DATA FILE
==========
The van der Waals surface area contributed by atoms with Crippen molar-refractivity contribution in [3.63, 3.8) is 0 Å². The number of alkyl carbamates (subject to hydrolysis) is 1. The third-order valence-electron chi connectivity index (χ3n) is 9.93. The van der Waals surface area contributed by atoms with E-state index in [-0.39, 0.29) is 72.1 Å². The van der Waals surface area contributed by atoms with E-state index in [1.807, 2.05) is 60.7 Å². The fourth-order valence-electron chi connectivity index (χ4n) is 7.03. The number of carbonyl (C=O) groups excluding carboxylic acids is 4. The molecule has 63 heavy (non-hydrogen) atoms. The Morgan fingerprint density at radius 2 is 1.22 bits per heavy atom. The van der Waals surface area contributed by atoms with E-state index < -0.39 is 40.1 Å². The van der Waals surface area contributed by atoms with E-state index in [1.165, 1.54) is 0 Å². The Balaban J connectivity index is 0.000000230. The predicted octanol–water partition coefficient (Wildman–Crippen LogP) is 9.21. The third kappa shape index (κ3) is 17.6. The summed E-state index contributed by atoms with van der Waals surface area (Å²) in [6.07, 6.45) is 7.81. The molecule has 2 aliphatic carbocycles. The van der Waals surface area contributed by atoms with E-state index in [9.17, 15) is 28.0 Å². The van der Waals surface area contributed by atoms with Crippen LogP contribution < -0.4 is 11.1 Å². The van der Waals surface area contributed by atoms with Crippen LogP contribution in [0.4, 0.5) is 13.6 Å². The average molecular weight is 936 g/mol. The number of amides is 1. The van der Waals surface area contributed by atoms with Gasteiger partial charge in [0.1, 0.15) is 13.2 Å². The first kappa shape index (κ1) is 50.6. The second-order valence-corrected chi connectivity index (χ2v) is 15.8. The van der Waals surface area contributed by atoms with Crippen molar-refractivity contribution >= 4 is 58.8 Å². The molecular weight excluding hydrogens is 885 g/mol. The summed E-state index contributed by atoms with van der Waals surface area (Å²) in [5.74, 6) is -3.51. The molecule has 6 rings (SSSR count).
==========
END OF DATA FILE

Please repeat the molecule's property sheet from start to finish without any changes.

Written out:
The van der Waals surface area contributed by atoms with Crippen molar-refractivity contribution in [3.63, 3.8) is 0 Å². The number of alkyl carbamates (subject to hydrolysis) is 1. The third-order valence-electron chi connectivity index (χ3n) is 9.93. The van der Waals surface area contributed by atoms with E-state index in [-0.39, 0.29) is 72.1 Å². The van der Waals surface area contributed by atoms with E-state index in [1.807, 2.05) is 60.7 Å². The fourth-order valence-electron chi connectivity index (χ4n) is 7.03. The number of carbonyl (C=O) groups excluding carboxylic acids is 4. The molecule has 63 heavy (non-hydrogen) atoms. The Morgan fingerprint density at radius 2 is 1.22 bits per heavy atom. The van der Waals surface area contributed by atoms with E-state index < -0.39 is 40.1 Å². The van der Waals surface area contributed by atoms with E-state index in [1.165, 1.54) is 0 Å². The Balaban J connectivity index is 0.000000230. The predicted octanol–water partition coefficient (Wildman–Crippen LogP) is 9.21. The third kappa shape index (κ3) is 17.6. The summed E-state index contributed by atoms with van der Waals surface area (Å²) in [6.07, 6.45) is 7.81. The molecule has 2 aliphatic carbocycles. The van der Waals surface area contributed by atoms with E-state index in [9.17, 15) is 28.0 Å². The van der Waals surface area contributed by atoms with Crippen LogP contribution < -0.4 is 11.1 Å². The van der Waals surface area contributed by atoms with Crippen LogP contribution in [0.4, 0.5) is 13.6 Å². The average molecular weight is 936 g/mol. The number of amides is 1. The van der Waals surface area contributed by atoms with Gasteiger partial charge in [0.1, 0.15) is 13.2 Å². The first kappa shape index (κ1) is 50.6. The second-order valence-corrected chi connectivity index (χ2v) is 15.8. The van der Waals surface area contributed by atoms with Crippen molar-refractivity contribution >= 4 is 58.8 Å². The molecular weight excluding hydrogens is 885 g/mol. The summed E-state index contributed by atoms with van der Waals surface area (Å²) in [5.74, 6) is -3.51. The molecule has 6 rings (SSSR count).